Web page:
Employees of carriers are given the further protection of the Federal Employers' Liability Act, (F.E.L.A.). 45 U.S. C.A. Chapter 2. Employees may bring action for personal injury in either the federal or state courts. 45 U.S.C.A. § 56. In actions under F.E.L.A. based on violation of S.A.A. the carrier may not invoke assumption of risk or contributory negligence as a defense. 45 U.S.C.A. §§ 53-54.

Crane as a nonemployee is not entitled to the benefits of the F.E.L.A. and, as the S.A.A. does not provide a remedy, he brought his action in the state court subject to state law.

An examination of the cases convinces us the Safety Appliance Acts impose an absolute duty on the railroad carrier to equip its cars as required by statute and failure of the safety appliance to so operate is negligence per se. In the absence of statutory state law to the contrary, the injured party is required to exercise due care for his own safety and under Iowa law his contributory negligence is a proper defense to be submitted to the jury.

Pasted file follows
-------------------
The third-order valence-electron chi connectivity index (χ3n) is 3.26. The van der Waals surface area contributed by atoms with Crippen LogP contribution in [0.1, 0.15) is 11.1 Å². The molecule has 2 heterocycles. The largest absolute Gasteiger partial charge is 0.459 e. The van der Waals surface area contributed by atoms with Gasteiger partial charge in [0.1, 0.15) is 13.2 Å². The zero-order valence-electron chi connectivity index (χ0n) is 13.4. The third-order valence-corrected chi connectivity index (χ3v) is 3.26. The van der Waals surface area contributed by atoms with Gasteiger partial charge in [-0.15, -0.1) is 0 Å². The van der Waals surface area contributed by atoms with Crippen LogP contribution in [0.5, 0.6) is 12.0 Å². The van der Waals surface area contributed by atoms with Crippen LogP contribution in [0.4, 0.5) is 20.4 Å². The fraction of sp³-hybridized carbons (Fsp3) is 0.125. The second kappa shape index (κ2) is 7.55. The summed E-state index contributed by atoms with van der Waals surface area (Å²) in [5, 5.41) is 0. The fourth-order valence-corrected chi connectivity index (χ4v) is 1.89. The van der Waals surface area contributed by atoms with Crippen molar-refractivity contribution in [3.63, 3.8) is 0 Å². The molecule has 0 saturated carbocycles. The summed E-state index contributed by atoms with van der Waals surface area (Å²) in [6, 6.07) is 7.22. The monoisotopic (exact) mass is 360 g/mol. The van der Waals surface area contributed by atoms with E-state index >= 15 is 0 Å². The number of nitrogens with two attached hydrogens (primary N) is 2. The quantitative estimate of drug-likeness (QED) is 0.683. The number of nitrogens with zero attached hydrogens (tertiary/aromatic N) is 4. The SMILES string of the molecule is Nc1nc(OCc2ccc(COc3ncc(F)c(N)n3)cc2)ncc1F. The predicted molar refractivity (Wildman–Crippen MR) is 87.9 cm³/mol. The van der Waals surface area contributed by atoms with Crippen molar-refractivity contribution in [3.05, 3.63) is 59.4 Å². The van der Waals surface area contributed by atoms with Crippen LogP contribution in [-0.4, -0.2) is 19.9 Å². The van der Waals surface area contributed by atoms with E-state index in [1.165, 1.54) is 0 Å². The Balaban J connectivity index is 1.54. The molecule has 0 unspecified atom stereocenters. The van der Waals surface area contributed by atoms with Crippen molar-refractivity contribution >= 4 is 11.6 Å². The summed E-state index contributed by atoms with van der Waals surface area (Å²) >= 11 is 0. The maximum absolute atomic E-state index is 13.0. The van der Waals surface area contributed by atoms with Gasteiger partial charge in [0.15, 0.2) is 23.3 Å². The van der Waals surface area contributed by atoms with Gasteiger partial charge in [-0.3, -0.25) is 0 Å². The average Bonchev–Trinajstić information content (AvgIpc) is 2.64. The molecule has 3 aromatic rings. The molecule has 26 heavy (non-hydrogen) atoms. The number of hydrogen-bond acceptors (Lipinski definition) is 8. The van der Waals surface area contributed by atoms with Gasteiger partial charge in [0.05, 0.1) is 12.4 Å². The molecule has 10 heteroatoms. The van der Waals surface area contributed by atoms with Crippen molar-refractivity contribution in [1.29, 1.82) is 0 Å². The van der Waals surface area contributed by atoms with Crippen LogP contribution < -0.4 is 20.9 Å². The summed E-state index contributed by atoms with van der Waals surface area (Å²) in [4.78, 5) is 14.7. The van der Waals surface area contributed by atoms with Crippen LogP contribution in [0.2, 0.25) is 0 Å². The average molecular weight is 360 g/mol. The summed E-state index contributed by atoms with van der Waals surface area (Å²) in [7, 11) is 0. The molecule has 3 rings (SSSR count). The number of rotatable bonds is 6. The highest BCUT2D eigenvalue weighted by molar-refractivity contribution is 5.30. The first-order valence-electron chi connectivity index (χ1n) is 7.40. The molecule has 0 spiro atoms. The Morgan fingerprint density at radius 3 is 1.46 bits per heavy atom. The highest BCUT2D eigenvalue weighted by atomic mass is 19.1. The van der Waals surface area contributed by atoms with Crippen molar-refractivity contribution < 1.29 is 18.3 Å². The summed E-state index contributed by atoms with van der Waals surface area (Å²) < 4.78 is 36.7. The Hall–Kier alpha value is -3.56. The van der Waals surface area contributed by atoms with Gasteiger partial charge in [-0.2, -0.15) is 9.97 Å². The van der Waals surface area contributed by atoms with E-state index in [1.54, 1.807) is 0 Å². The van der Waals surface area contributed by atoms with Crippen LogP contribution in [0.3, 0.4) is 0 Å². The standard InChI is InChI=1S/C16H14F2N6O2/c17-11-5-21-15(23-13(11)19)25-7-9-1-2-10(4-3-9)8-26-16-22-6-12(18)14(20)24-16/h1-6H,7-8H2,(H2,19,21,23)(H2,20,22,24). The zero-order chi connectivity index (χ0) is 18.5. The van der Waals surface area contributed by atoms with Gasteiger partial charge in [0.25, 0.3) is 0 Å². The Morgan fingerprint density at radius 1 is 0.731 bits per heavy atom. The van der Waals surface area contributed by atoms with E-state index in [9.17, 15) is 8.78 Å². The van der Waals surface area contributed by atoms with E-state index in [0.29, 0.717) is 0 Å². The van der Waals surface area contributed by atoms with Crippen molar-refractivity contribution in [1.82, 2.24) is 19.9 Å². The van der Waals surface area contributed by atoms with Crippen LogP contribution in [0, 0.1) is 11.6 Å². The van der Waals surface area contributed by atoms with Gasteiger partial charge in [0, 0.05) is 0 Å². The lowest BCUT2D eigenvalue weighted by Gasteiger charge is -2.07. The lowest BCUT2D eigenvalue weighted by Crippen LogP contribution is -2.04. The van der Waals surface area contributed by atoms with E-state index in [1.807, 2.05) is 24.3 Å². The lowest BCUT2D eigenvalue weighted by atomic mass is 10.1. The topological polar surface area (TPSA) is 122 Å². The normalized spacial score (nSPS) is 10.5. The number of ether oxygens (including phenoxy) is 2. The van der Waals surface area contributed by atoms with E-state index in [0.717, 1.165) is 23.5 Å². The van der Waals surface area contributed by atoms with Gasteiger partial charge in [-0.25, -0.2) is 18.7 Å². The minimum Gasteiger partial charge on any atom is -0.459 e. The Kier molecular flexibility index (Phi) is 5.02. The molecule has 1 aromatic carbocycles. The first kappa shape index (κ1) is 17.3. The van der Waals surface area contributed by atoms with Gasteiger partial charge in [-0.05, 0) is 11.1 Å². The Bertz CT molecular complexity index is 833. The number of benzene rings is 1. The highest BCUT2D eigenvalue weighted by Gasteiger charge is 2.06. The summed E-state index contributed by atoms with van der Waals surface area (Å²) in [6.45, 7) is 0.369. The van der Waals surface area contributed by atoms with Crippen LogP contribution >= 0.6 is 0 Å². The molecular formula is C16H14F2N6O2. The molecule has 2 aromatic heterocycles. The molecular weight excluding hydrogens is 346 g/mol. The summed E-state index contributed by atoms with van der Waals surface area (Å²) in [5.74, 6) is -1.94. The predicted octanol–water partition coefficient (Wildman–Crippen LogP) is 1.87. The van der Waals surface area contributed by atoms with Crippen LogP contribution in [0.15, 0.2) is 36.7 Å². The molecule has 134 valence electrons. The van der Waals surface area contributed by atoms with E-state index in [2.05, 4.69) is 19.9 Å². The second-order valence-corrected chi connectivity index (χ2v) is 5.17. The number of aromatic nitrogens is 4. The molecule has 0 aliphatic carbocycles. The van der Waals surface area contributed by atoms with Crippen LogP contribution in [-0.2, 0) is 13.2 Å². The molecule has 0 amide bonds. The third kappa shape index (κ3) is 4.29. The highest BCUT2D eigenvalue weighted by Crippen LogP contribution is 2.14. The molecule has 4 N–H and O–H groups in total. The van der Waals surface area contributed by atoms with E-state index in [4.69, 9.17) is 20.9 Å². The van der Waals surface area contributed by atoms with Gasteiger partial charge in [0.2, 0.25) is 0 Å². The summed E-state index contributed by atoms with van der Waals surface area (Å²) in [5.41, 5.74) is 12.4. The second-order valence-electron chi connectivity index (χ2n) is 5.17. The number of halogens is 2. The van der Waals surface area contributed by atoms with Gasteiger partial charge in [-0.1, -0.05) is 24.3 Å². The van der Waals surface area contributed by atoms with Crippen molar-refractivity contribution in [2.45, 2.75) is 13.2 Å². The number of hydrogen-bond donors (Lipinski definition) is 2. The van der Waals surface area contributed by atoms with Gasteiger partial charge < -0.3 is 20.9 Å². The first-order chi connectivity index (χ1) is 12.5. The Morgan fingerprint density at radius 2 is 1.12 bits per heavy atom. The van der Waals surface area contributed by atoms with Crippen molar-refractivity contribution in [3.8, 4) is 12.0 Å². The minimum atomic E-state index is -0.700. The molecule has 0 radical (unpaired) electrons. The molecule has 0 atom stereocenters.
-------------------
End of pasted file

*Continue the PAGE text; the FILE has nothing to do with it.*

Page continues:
The U.S. Supreme Court first considered the question in Schlemmer v. Buffalo R. & P. Ry. Co., 220 U.S. 590, 31 S. Ct. 561, 55 L. Ed. 596 (1910). There the Pennsylvania trial court submitted the case to the jury under an allegation that defendant had violated 45 U.S.C.A. § 2 by failing to have automatic couplers. The question of contributory negligence was included. The court pointed out that Congress had expressly provided the employee should not be deemed to have assumed the risk "[b]ut there is nothing in the statute absolving the employee from the duty of using ordinary care to protect himself from injury in the use of the car with the appliances actually furnished". 220 U.S. at 596, 31 S. Ct. at 563.

"In the absence of legislation at the time of the injury complained of, taking away the defense of contributory negligence, it continued to exist, * * *." 220 U.S. at 597, 31 S. Ct. at 563.

"In view of this record we cannot say that the court, in denying a recovery to the plaintiff, upon the ground of contributory negligence of the deceased, denied to her any rights secured by the Federal statute." 220 U.S. at 598, 31 S. Ct. at 564.